Have you ever put a sim in a pool and taken out the ladder? Ever made them use a stove in a 3×3 box, knowing it would end in disaster? Had them lie back and watch the clouds “just to see what happens”?
If you answered yes to any of the above questions, you forfeit the right to judge me for anything on this blog.
Long ago, when I was on my second legacy attempt and sometimes needed a break from emotionally investing in sims, I developed a highly systematic way of playing with life death.
I called it Sim Salad.
What it was was essentially a Survivor-style “game show” where eight contestants competed to be the last man standing… literally. They were hand-picked for superior athleticism and resilience created by randomizing the crap out of everything in CAS.
So why “Sim Salad”? Well, this was — let’s see — 2006, so I was 13. The words sounded funny together, okay? I think I’m exempt from trying to explain that logic.
The contestants had a few moments to get acquainted before they were launched into a series of standard challenges:
Sometimes, I got a little carried away and there was romance…
…followed by inevitable heartbreak…
…and total aspirational failure.
Oh, and babies. Did I mention the babies?
At some point, Sim Salad became more than a heartless experiment. It became personal, and in a way, that made it even more heartless.
This is Apple Gorflognop, winner of the inaugural season of Sim Salad. What did she win, you ask?
Well, she got to stay alive. She was allowed to get married, have children, and enjoy a long, unstable life filled with PTSD and memory suppression.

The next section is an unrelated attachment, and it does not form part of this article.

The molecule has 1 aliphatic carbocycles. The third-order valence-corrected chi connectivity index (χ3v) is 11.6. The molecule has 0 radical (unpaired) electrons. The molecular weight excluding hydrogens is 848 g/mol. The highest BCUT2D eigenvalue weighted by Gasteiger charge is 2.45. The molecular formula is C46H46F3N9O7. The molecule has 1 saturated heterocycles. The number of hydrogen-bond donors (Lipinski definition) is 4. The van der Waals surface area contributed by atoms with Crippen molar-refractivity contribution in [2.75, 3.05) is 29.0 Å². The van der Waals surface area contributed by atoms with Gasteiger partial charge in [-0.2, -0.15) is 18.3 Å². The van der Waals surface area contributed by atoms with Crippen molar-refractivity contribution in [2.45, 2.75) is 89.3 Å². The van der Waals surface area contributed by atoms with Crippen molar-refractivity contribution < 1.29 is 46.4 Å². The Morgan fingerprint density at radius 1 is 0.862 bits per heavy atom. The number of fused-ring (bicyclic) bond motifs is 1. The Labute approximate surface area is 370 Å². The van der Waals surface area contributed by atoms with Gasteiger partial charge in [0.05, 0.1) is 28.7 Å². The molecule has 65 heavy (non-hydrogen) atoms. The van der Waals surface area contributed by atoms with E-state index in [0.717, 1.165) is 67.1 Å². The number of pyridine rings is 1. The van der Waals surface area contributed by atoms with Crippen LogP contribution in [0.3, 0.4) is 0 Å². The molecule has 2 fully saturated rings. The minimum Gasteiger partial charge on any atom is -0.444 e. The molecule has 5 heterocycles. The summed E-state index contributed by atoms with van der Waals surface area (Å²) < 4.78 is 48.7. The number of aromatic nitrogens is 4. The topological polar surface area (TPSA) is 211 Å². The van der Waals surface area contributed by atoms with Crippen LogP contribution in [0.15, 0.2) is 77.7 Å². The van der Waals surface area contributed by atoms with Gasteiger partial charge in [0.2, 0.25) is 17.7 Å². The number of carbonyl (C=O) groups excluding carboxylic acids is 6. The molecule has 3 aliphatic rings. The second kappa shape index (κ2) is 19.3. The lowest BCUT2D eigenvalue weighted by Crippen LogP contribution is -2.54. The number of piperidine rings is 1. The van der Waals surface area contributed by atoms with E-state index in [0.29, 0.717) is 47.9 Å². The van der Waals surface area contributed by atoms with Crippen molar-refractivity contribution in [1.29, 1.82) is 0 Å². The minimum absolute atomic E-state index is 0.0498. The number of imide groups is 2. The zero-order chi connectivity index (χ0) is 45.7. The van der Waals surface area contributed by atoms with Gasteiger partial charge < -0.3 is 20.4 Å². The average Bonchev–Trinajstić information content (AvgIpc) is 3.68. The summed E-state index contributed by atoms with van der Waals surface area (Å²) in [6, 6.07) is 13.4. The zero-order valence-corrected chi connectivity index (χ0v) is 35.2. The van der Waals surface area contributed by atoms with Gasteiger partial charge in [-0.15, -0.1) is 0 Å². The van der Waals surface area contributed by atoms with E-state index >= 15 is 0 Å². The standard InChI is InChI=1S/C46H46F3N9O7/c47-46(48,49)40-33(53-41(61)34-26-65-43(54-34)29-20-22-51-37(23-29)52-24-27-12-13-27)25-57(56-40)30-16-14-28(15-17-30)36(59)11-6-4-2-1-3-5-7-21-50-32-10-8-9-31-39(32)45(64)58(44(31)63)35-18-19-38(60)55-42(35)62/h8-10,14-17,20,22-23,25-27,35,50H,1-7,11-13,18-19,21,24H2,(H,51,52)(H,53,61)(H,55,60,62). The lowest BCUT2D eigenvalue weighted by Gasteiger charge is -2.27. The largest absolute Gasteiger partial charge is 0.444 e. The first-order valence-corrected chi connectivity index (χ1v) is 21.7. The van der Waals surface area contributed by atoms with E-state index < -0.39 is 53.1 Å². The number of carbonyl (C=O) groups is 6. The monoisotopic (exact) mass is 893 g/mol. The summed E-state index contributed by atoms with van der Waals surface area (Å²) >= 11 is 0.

One day, pregnant Apple went out to the store, came home, got out of her car, and started choking. She was suffering from the rare MCDS (Mysterious Choking Death Syndrome) that Maxis never acknowledged nor fixed.
When I paused the game and called my sister in tears, I knew that I was in over my head with the whole thing.
However, Sim Salad went on for several more seasons, not of all of which ran through to completion. I even tried my hand at filming it, but the footage is now corrupt and anyway, it was pretty shoddy. The theme song was Sim Tile from TS2 University Build Mode (specifically the banjo diddy toward the middle).
So what’s the point in reviving this rip-off of the Hunger Games* horrific display of sadism? Well, partly for old times’ sake. Partly because I am once again in the middle of a legacy and need a more relaxed side project. And largely because I want to do something different this time, exploring the “let’s kill sims for fun” phenomenon in a more empathetic way.
…By killing sims for fun?
It’ll make sense down the road. At least I hope so.
*It wasn’t published when I started this, so there.